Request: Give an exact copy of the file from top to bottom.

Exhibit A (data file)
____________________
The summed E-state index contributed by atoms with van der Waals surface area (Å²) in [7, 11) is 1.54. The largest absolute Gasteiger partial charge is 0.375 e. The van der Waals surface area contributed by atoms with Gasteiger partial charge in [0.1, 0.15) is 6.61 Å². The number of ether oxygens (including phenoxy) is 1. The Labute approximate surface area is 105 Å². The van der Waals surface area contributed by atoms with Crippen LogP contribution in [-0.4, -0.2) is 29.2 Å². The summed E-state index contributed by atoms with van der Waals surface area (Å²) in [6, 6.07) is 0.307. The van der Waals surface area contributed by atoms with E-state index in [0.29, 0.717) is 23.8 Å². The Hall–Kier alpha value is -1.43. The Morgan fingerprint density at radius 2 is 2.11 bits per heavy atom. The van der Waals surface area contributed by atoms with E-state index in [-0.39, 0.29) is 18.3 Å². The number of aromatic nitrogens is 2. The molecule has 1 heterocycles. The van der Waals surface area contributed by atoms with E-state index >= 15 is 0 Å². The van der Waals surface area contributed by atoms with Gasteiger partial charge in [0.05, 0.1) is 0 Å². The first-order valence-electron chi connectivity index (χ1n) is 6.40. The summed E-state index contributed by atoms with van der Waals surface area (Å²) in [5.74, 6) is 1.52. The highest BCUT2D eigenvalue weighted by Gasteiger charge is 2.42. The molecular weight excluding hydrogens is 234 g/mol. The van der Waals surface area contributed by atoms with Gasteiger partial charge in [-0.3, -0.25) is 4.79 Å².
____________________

The summed E-state index contributed by atoms with van der Waals surface area (Å²) in [7, 11) is 1.54. The largest absolute Gasteiger partial charge is 0.375 e. The van der Waals surface area contributed by atoms with Gasteiger partial charge in [0.1, 0.15) is 6.61 Å². The number of ether oxygens (including phenoxy) is 1. The Labute approximate surface area is 105 Å². The van der Waals surface area contributed by atoms with Crippen LogP contribution in [-0.4, -0.2) is 29.2 Å². The summed E-state index contributed by atoms with van der Waals surface area (Å²) in [6, 6.07) is 0.307. The van der Waals surface area contributed by atoms with E-state index in [0.29, 0.717) is 23.8 Å². The Hall–Kier alpha value is -1.43. The Morgan fingerprint density at radius 2 is 2.11 bits per heavy atom. The van der Waals surface area contributed by atoms with E-state index in [-0.39, 0.29) is 18.3 Å². The number of aromatic nitrogens is 2. The molecule has 1 heterocycles. The van der Waals surface area contributed by atoms with E-state index >= 15 is 0 Å². The van der Waals surface area contributed by atoms with Gasteiger partial charge in [0.05, 0.1) is 0 Å². The first-order valence-electron chi connectivity index (χ1n) is 6.40. The summed E-state index contributed by atoms with van der Waals surface area (Å²) in [5.74, 6) is 1.52. The highest BCUT2D eigenvalue weighted by Gasteiger charge is 2.42. The molecular weight excluding hydrogens is 234 g/mol. The van der Waals surface area contributed by atoms with Gasteiger partial charge in [-0.3, -0.25) is 4.79 Å².